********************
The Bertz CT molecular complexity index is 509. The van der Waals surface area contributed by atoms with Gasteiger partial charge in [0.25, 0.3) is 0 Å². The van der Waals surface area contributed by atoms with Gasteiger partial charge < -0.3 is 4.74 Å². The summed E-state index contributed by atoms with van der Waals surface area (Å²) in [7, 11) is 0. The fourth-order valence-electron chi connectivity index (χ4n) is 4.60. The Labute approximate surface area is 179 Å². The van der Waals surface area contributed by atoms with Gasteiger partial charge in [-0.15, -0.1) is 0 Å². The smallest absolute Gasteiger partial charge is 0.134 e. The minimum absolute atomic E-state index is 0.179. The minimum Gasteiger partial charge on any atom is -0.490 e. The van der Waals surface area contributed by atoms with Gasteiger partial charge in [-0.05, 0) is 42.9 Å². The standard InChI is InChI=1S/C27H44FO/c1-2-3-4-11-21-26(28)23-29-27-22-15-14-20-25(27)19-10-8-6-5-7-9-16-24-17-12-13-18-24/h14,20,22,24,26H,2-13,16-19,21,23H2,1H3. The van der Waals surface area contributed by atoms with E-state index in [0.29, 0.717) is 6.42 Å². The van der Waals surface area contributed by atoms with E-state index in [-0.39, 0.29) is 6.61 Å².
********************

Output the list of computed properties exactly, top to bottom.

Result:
The Bertz CT molecular complexity index is 509. The van der Waals surface area contributed by atoms with Gasteiger partial charge in [0.25, 0.3) is 0 Å². The van der Waals surface area contributed by atoms with Gasteiger partial charge < -0.3 is 4.74 Å². The summed E-state index contributed by atoms with van der Waals surface area (Å²) in [7, 11) is 0. The fourth-order valence-electron chi connectivity index (χ4n) is 4.60. The Labute approximate surface area is 179 Å². The van der Waals surface area contributed by atoms with Gasteiger partial charge in [-0.15, -0.1) is 0 Å². The smallest absolute Gasteiger partial charge is 0.134 e. The minimum absolute atomic E-state index is 0.179. The minimum Gasteiger partial charge on any atom is -0.490 e. The van der Waals surface area contributed by atoms with Gasteiger partial charge in [-0.05, 0) is 42.9 Å². The standard InChI is InChI=1S/C27H44FO/c1-2-3-4-11-21-26(28)23-29-27-22-15-14-20-25(27)19-10-8-6-5-7-9-16-24-17-12-13-18-24/h14,20,22,24,26H,2-13,16-19,21,23H2,1H3. The van der Waals surface area contributed by atoms with E-state index in [0.29, 0.717) is 6.42 Å². The van der Waals surface area contributed by atoms with E-state index in [-0.39, 0.29) is 6.61 Å².